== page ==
The Ubiquitous Day Lily of July

Those of you who read this blog on a regular basis know that one of my favorite recently-discovered (for me) poets is David Budbill. He reminds me a little bit of Mary Oliver, though if anything he is even more rooted in the details of everyday life than she, which is saying something.

At age 57, perhaps I have a finer appreciation for that which has been around awhile and has acquired some resiliency and toughness learned through life experience. Like the ubiquitous day lily, I am no longer smooth or fresh or perky. I’ve got gray hair and wrinkles, and I just noticed recently the brown age spots on the backs of my hands (my grandmother used to call them “liver spots.” I like that.).

My favorite line of this poem: “it’s coarse and ordinary and it’s beautiful because it’s ordinary.” I love this idea that the common and the mundane can be both coarse and beautiful. I think of the wind-blown trees I’ve seen for years out on Cape Hatteras. Sometimes they are literally growing horizontally, shaped by a ceaseless force; bent, yet unbroken. Resilient in their weathered beauty.

The Ubiquitous Day Lily of July, by David Budbill

There is an orange day lily that blooms in July and is
everywhere around these parts right now. Common.
Ordinary. It grows in everybody’s dooryard—abandoned
or lived in—along the side of the road, in front of stone walls,
at gas stations and garages, at the entrance to driveways,
anywhere it takes a mind to sprout. You always see them
in clusters, bunches, never by themselves. They propagate
by rhizomes, which is why they are so resilient, and why
you see them in bunches.

There is an orange day lily that blooms in July and is
ubiquitous right now. The roadside mowers mow a lot
of them, but they don’t get them all.

These are not the rare and delicate lemon yellow day lilies
or the other kinds people have around their places. This one
is coarse and ordinary, almost harsh in its weathered beauty,
like an older woman with a tough, worldly-wise and wrinkled
face. There is nothing nubile, smooth or perky about this flower.
It’s not fresh. It’s been around awhile and everybody knows it.

As I said, it’s coarse and ordinary and it’s beautiful because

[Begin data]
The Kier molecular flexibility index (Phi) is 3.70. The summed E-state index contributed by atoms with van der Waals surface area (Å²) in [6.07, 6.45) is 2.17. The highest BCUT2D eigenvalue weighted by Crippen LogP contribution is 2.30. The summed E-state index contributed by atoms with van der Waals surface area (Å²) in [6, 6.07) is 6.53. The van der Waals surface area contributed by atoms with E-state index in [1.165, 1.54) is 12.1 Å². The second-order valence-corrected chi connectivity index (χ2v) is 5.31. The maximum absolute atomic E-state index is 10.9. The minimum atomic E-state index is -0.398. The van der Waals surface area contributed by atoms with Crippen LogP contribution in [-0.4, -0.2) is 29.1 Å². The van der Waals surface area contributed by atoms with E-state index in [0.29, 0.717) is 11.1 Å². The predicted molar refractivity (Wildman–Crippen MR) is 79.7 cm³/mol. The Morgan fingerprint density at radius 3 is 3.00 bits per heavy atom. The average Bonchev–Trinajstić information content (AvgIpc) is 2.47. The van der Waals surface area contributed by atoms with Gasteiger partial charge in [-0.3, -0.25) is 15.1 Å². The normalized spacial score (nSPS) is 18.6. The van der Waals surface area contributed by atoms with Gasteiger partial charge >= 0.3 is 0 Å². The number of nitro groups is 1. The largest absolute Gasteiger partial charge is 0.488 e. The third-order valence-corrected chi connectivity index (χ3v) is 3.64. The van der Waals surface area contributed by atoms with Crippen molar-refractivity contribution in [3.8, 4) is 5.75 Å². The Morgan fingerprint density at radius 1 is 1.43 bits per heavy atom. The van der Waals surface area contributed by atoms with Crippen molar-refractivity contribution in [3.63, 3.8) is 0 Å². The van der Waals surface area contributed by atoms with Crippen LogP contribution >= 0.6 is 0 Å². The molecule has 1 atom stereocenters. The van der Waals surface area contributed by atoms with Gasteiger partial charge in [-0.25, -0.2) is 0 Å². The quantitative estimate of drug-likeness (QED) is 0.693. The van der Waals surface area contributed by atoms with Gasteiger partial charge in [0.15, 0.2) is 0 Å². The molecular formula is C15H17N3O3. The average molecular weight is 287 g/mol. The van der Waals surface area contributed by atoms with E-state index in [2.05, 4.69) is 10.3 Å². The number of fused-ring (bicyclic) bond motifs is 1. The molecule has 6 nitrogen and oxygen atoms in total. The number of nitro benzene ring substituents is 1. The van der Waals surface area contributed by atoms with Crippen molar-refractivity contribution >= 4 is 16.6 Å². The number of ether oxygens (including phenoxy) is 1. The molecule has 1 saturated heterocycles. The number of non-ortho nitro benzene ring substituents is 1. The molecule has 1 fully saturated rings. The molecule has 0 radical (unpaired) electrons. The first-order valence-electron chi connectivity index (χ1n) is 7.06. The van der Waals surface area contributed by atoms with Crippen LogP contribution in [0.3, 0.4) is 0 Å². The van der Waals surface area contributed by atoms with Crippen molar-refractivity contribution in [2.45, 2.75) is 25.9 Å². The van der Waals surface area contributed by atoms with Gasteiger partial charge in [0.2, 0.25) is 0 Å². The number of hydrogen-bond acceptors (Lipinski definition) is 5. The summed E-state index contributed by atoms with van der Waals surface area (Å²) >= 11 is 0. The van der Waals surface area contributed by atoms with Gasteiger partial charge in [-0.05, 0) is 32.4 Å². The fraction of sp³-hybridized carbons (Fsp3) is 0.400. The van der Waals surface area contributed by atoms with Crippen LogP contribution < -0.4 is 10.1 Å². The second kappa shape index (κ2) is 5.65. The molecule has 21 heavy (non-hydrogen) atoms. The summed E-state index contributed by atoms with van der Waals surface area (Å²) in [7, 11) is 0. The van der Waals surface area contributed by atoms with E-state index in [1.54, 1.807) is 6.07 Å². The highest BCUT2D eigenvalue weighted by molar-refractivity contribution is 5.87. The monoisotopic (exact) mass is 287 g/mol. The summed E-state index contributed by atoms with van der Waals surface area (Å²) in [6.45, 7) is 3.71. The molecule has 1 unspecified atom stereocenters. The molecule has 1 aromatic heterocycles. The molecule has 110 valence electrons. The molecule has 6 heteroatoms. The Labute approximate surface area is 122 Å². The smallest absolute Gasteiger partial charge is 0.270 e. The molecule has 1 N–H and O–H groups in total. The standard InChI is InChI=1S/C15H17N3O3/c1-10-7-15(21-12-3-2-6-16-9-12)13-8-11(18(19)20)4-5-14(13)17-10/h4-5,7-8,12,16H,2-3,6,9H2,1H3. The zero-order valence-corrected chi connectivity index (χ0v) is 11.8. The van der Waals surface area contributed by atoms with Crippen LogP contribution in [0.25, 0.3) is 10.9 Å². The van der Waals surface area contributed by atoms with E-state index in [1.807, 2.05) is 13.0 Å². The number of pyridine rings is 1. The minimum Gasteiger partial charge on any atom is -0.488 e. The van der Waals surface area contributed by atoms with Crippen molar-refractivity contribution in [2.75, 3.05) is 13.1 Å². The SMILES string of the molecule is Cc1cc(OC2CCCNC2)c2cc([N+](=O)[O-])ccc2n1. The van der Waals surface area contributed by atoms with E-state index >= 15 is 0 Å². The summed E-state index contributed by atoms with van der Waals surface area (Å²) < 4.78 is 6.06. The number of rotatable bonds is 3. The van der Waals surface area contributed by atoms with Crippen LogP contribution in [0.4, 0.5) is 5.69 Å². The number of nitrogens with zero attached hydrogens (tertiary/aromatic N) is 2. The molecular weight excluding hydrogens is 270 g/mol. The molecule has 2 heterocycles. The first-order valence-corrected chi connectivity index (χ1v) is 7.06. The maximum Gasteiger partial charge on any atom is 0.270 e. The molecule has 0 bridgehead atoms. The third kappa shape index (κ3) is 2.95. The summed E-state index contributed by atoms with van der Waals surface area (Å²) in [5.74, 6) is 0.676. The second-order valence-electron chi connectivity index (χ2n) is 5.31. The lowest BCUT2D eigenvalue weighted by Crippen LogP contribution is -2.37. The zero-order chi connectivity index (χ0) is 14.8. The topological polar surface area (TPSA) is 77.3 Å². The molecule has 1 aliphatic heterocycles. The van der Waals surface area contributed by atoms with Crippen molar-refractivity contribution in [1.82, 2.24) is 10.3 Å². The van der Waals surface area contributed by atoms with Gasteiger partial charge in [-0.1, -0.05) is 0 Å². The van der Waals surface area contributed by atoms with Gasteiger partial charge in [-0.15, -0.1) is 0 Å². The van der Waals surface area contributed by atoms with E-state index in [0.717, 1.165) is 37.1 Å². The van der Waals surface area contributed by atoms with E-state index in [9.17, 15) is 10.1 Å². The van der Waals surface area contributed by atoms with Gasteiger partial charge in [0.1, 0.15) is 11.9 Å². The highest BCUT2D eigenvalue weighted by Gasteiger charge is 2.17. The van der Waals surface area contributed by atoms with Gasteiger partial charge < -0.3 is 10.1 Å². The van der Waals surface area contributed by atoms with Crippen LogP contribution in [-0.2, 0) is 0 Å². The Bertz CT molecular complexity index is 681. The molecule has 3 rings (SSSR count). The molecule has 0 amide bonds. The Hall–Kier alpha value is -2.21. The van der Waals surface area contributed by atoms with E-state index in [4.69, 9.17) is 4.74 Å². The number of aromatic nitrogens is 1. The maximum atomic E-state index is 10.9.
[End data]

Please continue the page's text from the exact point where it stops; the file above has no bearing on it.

it’s ordinary. A plant gone wild and therefore become
rugged, indestructible, indomitable, in short: tough, resilient,
like anyone or thing has to be in order to survive.

A final thought: in much of poetry and literature, the mower (i.e., a figure carrying a scythe) represents Death. Think “The Grim Reaper.” Among the many delights of this poem is Budbill’s very modern reimagining of this image: those roadside mowers bringing death to some, but not all, of the ubiquitous day lilies. These motorized grim reapers will never get them all, for this is a plant gone wild, and therefore rugged. Resilient in their ordinary beauty.

1 thought on “The Ubiquitous Day Lily of July

  1. Susan Kuzia

    As I approach the age of 57 in a couple of months, I definiely identify with the orange lily. As I age, and notice the ordinary signs of getting older: gray hairs, wrinkles (which I like to call “smile lines”) and those “liver spots” on my hands, I redefine my idea of beauty. These ordinary changes that come with age can be seen as beautiful because they represent survival to live another day. One can survive the mowers, but one also must survive the smaller weed whackers and leaf blowers that life presents in its hardships and trials. And to survive long enough to experience the ordinary changes to our aging selves makes us far from ordinary, I think. It makes us more interesting with stories to tell. ❤️



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